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Summary

A BBC Books of 2022 pick.

An exquisite debut novel. A mid-life coming-of-age story charting one man's sexual awakening and his spectacular fall from grace in 1990s London, raising questions about art and beauty, sex and censure.

Ben turns and grins ironically. 'When you stopped just now and looked at the sky, you weren't measuring it. You weren't thinking about classical proportion. You were feeling something.'

Cambridge, 1994. Professor Don Lamb is a revered art historian at the height of his powers, consumed by the book he is writing about the skies of the Venetian master Tiepolo. However, his academic brilliance belies a deep inexperience of life and love.

When an explosive piece of contemporary art is installed on the lawn of his college, it sets in motion Don's abrupt departure from Cambridge to take up a role at a south London museum. There he befriends Ben, a young artist who draws him into the anarchic 1990s British art scene and the nightlife of Soho.

Over the course of one long, hot summer, Don glimpses a liberating new existence. But his epiphany is also a moment of self-reckoning, as his oldest friendship—and his own unexamined past—are revealed to him in a devastating new light. As Don's life unravels, he suffers a fall from grace that that shatters his world into pieces.

©2022 James Cahill (P)2022 Hodder & Stoughton Limited

What listeners say about Tiepolo Blue

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Don’t normally review but………..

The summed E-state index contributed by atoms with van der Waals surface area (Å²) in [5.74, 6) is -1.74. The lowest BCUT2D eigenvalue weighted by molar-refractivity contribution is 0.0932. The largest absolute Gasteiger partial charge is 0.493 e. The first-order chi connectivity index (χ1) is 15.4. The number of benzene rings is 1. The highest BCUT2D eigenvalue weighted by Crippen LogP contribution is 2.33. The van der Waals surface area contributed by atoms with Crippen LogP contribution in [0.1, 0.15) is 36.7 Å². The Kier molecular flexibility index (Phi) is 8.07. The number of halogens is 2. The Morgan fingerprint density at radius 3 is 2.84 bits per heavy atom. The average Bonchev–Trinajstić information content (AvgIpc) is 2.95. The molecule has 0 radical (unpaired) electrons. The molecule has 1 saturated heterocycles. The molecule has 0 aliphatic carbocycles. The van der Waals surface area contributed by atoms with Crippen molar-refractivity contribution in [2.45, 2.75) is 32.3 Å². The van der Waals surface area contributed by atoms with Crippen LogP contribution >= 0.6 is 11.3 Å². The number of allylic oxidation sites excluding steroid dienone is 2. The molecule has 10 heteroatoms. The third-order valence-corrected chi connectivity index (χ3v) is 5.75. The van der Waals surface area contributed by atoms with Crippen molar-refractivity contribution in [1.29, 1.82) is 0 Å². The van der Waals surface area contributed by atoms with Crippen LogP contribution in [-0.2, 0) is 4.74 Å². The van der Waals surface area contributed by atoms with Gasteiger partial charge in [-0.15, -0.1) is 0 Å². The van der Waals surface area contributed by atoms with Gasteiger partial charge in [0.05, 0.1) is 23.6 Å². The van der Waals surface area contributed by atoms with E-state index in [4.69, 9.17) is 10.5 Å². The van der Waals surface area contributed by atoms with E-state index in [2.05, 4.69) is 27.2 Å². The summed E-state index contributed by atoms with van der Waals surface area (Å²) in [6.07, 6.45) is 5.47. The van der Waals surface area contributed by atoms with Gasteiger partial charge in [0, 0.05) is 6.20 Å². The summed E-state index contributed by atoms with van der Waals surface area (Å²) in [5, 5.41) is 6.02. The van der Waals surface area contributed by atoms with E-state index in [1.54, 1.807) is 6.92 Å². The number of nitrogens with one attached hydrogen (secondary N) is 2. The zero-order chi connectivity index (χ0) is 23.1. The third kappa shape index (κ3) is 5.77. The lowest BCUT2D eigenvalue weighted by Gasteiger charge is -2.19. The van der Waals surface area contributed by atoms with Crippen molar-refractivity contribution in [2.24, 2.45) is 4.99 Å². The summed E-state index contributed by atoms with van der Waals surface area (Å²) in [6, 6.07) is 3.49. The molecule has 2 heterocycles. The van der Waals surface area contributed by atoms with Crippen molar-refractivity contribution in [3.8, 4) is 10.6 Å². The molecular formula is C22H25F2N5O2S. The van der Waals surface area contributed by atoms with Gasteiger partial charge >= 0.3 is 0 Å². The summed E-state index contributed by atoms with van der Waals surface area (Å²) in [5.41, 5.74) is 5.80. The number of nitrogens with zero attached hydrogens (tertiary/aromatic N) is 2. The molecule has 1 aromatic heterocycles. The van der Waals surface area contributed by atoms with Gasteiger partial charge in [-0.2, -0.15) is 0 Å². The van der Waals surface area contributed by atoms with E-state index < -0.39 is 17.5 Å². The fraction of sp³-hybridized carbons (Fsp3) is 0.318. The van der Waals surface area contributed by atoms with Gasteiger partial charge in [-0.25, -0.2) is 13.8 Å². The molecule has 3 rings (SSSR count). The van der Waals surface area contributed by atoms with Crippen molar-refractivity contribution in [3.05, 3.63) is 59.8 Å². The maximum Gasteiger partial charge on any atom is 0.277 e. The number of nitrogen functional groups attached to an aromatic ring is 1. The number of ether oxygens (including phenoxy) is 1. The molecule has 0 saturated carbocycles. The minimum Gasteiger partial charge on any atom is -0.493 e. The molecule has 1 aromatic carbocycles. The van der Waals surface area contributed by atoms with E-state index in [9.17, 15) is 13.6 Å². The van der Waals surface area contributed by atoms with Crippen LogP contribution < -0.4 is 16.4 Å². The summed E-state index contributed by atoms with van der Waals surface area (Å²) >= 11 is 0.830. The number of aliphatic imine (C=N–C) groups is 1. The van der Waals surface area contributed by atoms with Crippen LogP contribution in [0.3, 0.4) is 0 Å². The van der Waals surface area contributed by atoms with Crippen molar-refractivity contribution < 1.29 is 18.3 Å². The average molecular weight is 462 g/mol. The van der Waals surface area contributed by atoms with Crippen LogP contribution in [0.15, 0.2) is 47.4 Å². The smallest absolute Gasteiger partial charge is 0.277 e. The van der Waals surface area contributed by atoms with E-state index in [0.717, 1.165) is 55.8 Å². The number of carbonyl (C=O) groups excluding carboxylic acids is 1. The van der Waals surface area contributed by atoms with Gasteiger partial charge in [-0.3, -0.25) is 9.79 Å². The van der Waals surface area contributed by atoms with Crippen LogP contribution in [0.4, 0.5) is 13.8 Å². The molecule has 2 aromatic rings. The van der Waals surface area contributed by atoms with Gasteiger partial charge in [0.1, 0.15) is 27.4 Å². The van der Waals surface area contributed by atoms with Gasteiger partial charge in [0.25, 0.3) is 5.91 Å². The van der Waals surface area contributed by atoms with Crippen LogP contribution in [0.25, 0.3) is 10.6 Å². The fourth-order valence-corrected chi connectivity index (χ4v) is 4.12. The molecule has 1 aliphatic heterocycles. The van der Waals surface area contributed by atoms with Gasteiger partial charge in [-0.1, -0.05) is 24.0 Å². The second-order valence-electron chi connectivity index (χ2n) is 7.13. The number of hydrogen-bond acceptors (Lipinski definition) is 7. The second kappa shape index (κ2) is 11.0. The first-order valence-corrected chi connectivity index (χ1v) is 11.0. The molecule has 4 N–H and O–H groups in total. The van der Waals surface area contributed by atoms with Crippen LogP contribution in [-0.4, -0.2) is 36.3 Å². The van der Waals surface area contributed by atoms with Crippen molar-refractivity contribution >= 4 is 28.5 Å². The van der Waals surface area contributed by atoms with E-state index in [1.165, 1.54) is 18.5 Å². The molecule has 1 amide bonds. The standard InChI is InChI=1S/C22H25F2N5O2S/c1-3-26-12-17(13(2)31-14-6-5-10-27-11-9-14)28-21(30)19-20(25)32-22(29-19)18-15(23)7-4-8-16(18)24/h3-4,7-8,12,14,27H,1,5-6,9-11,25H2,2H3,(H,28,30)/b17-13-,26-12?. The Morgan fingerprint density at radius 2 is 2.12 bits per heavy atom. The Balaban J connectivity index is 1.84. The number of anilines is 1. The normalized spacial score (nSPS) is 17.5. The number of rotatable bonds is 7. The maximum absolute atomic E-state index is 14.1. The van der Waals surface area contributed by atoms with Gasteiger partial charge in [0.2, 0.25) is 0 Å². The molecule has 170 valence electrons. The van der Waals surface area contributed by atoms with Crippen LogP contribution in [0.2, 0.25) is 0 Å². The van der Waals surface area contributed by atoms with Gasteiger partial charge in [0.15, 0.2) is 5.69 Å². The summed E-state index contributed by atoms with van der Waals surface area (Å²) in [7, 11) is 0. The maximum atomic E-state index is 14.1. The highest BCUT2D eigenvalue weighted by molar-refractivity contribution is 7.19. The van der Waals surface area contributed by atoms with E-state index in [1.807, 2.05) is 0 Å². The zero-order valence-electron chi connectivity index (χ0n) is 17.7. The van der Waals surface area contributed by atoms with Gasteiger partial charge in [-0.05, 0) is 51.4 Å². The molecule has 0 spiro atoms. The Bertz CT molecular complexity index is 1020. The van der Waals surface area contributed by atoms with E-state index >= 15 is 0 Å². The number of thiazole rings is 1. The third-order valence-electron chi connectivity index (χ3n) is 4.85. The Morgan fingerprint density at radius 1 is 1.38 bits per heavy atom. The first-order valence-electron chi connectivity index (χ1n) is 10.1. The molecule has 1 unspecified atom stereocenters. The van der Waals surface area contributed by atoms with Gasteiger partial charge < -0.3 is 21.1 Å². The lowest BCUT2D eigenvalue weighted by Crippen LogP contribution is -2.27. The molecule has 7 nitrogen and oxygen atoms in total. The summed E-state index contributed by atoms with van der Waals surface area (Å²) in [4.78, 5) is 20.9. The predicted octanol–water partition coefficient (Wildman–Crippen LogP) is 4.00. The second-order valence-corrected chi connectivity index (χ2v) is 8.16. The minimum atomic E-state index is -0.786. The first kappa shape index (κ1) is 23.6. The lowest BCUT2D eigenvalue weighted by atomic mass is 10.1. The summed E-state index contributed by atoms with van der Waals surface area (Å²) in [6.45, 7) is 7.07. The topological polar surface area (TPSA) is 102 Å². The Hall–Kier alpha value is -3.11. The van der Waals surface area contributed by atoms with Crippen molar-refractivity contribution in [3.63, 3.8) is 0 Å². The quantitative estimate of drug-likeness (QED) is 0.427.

Absolute rubbish. Started off dreary, then meandered into utter insipidity. Listened to it all just in case it improved. It didn’t.

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A new classic

LGBTQ + literary fiction is niche to say the least. For some reason there seems to be an absolute dearth of intelligent gay stories. So this, unsurprisingly, is an absolute gem. The writing is sublime, the characterisation spot-on and the story heart wrenching. It works on so many levels, the themes layered like a delicious but ultimately deadly mille feuille. More than anything however, it speaks to the truth that being gay – even as recently as the 1990s – meant subterfuge and sometimes an entire masking of self. To boot, narrator couldn’t be more perfect for the job.

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Depressing

How to rate an unfinished novel? I recognized good penmanship and the narration was great. But the story is so depressing I dislike it. The foreboding feeling when following Don's lonely life, manipulated by a villainous character, was to strong for me. Don is a naive idiot and I don't want to know more about his life after listening 50%. I was waiting for the love interest but am afraid that will end depressing, too.